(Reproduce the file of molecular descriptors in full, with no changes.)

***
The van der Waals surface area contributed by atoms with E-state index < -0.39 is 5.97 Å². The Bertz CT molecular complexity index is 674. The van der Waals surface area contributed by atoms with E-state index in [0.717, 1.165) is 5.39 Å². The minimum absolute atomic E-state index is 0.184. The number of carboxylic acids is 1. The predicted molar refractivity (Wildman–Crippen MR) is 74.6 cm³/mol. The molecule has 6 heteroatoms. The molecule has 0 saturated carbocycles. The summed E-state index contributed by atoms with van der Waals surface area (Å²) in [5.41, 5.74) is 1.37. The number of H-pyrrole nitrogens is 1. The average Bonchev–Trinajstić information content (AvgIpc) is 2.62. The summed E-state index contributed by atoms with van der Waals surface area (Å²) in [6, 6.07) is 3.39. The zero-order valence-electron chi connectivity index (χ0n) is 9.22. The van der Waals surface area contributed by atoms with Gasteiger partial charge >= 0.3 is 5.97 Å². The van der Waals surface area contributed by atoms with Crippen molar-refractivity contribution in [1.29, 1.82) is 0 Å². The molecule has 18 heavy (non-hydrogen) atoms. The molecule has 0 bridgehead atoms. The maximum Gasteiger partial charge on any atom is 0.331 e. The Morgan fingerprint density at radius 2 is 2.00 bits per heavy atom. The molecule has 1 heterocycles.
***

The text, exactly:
The van der Waals surface area contributed by atoms with E-state index < -0.39 is 5.97 Å². The Bertz CT molecular complexity index is 674. The van der Waals surface area contributed by atoms with E-state index in [0.717, 1.165) is 5.39 Å². The minimum absolute atomic E-state index is 0.184. The number of carboxylic acids is 1. The predicted molar refractivity (Wildman–Crippen MR) is 74.6 cm³/mol. The molecule has 6 heteroatoms. The molecule has 0 saturated carbocycles. The summed E-state index contributed by atoms with van der Waals surface area (Å²) in [5.41, 5.74) is 1.37. The number of H-pyrrole nitrogens is 1. The average Bonchev–Trinajstić information content (AvgIpc) is 2.62. The summed E-state index contributed by atoms with van der Waals surface area (Å²) in [6, 6.07) is 3.39. The zero-order valence-electron chi connectivity index (χ0n) is 9.22. The van der Waals surface area contributed by atoms with Gasteiger partial charge >= 0.3 is 5.97 Å². The van der Waals surface area contributed by atoms with Crippen molar-refractivity contribution in [1.29, 1.82) is 0 Å². The molecule has 18 heavy (non-hydrogen) atoms. The molecule has 0 bridgehead atoms. The maximum Gasteiger partial charge on any atom is 0.331 e. The Morgan fingerprint density at radius 2 is 2.00 bits per heavy atom. The molecule has 1 heterocycles.